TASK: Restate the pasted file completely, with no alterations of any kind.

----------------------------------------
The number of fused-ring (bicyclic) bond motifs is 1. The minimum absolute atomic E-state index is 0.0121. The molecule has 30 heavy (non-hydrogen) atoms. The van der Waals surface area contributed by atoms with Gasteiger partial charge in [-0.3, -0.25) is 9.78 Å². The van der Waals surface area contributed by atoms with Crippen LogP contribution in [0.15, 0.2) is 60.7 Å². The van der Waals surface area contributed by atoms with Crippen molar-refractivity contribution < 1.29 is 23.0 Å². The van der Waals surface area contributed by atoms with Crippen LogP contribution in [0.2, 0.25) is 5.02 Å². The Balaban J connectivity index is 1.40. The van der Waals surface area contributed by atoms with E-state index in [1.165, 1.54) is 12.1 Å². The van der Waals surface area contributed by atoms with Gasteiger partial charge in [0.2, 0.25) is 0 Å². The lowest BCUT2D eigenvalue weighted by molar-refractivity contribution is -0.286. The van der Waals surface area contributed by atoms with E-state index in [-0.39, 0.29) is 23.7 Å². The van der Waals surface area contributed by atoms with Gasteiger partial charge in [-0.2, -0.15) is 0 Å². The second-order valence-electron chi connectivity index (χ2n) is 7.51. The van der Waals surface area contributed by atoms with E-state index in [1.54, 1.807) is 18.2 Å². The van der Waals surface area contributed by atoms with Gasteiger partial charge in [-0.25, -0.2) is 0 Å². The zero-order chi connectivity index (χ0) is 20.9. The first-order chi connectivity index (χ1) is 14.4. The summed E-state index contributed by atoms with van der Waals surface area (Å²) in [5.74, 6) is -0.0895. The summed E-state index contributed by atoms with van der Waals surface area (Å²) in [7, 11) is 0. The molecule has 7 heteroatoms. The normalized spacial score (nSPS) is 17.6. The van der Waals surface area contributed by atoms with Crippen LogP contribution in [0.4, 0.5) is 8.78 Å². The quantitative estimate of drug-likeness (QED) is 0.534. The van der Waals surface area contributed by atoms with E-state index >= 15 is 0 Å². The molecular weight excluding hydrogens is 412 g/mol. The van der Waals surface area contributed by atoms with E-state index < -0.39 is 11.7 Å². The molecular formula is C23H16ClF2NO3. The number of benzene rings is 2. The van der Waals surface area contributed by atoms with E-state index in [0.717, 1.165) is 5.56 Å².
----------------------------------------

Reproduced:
The number of fused-ring (bicyclic) bond motifs is 1. The minimum absolute atomic E-state index is 0.0121. The molecule has 30 heavy (non-hydrogen) atoms. The van der Waals surface area contributed by atoms with Gasteiger partial charge in [-0.3, -0.25) is 9.78 Å². The van der Waals surface area contributed by atoms with Crippen LogP contribution in [0.15, 0.2) is 60.7 Å². The van der Waals surface area contributed by atoms with Crippen molar-refractivity contribution < 1.29 is 23.0 Å². The van der Waals surface area contributed by atoms with Crippen LogP contribution in [0.2, 0.25) is 5.02 Å². The Balaban J connectivity index is 1.40. The van der Waals surface area contributed by atoms with E-state index in [1.165, 1.54) is 12.1 Å². The van der Waals surface area contributed by atoms with Gasteiger partial charge in [0.2, 0.25) is 0 Å². The lowest BCUT2D eigenvalue weighted by molar-refractivity contribution is -0.286. The van der Waals surface area contributed by atoms with E-state index in [-0.39, 0.29) is 23.7 Å². The van der Waals surface area contributed by atoms with Gasteiger partial charge in [-0.2, -0.15) is 0 Å². The second-order valence-electron chi connectivity index (χ2n) is 7.51. The van der Waals surface area contributed by atoms with E-state index in [1.54, 1.807) is 18.2 Å². The van der Waals surface area contributed by atoms with Gasteiger partial charge in [-0.25, -0.2) is 0 Å². The zero-order chi connectivity index (χ0) is 20.9. The first-order chi connectivity index (χ1) is 14.4. The summed E-state index contributed by atoms with van der Waals surface area (Å²) in [5.74, 6) is -0.0895. The summed E-state index contributed by atoms with van der Waals surface area (Å²) in [7, 11) is 0. The molecule has 7 heteroatoms. The normalized spacial score (nSPS) is 17.6. The van der Waals surface area contributed by atoms with Crippen LogP contribution in [0.4, 0.5) is 8.78 Å². The quantitative estimate of drug-likeness (QED) is 0.534. The van der Waals surface area contributed by atoms with E-state index >= 15 is 0 Å². The molecular weight excluding hydrogens is 412 g/mol. The van der Waals surface area contributed by atoms with E-state index < -0.39 is 11.7 Å². The molecular formula is C23H16ClF2NO3. The number of benzene rings is 2. The van der Waals surface area contributed by atoms with E-state index in [0.717, 1.165) is 5.56 Å².